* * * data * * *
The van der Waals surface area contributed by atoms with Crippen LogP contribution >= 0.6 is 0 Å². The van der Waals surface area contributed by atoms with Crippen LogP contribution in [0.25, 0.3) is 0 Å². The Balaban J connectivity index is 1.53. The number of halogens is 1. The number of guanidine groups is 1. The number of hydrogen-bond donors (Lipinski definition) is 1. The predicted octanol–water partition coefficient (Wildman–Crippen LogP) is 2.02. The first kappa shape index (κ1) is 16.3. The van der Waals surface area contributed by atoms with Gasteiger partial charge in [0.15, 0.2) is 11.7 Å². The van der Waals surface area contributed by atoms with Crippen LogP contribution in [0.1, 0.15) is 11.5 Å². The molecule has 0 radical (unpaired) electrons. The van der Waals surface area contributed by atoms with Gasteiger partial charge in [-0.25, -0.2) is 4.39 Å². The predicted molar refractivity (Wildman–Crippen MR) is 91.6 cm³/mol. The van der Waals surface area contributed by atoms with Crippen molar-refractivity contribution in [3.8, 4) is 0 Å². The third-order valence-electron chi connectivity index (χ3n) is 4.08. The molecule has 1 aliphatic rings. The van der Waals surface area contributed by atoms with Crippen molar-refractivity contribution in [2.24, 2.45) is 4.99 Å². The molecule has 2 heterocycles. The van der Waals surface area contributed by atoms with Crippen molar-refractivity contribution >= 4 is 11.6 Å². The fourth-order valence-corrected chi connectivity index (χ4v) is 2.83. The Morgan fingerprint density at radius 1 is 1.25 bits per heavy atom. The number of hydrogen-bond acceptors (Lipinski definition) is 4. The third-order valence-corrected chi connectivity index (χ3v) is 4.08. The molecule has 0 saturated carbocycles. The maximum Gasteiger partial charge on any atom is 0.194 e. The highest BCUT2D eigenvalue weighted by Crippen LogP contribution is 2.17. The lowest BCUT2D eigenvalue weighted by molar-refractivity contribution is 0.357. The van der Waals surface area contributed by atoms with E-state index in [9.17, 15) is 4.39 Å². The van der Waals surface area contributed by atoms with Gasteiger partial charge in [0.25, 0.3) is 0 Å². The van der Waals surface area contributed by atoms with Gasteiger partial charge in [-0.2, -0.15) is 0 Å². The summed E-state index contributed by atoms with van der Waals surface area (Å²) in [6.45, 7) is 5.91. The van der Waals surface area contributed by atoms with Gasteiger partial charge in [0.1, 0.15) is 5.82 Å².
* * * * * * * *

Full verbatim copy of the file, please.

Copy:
The van der Waals surface area contributed by atoms with Crippen LogP contribution >= 0.6 is 0 Å². The van der Waals surface area contributed by atoms with Crippen LogP contribution in [0.25, 0.3) is 0 Å². The Balaban J connectivity index is 1.53. The number of halogens is 1. The number of guanidine groups is 1. The number of hydrogen-bond donors (Lipinski definition) is 1. The predicted octanol–water partition coefficient (Wildman–Crippen LogP) is 2.02. The first kappa shape index (κ1) is 16.3. The van der Waals surface area contributed by atoms with Gasteiger partial charge in [0.15, 0.2) is 11.7 Å². The van der Waals surface area contributed by atoms with Crippen LogP contribution in [0.1, 0.15) is 11.5 Å². The molecule has 0 radical (unpaired) electrons. The van der Waals surface area contributed by atoms with Gasteiger partial charge in [-0.25, -0.2) is 4.39 Å². The predicted molar refractivity (Wildman–Crippen MR) is 91.6 cm³/mol. The van der Waals surface area contributed by atoms with Crippen molar-refractivity contribution in [3.8, 4) is 0 Å². The third-order valence-electron chi connectivity index (χ3n) is 4.08. The molecule has 1 aliphatic rings. The van der Waals surface area contributed by atoms with Crippen molar-refractivity contribution in [2.24, 2.45) is 4.99 Å². The molecule has 2 heterocycles. The van der Waals surface area contributed by atoms with Crippen molar-refractivity contribution >= 4 is 11.6 Å². The fourth-order valence-corrected chi connectivity index (χ4v) is 2.83. The Morgan fingerprint density at radius 1 is 1.25 bits per heavy atom. The number of hydrogen-bond acceptors (Lipinski definition) is 4. The third-order valence-corrected chi connectivity index (χ3v) is 4.08. The molecule has 0 saturated carbocycles. The maximum Gasteiger partial charge on any atom is 0.194 e. The highest BCUT2D eigenvalue weighted by Crippen LogP contribution is 2.17. The lowest BCUT2D eigenvalue weighted by molar-refractivity contribution is 0.357. The van der Waals surface area contributed by atoms with E-state index in [9.17, 15) is 4.39 Å². The van der Waals surface area contributed by atoms with Gasteiger partial charge in [0.25, 0.3) is 0 Å². The van der Waals surface area contributed by atoms with Gasteiger partial charge in [-0.2, -0.15) is 0 Å². The summed E-state index contributed by atoms with van der Waals surface area (Å²) in [6.45, 7) is 5.91. The van der Waals surface area contributed by atoms with Gasteiger partial charge in [0.1, 0.15) is 5.82 Å².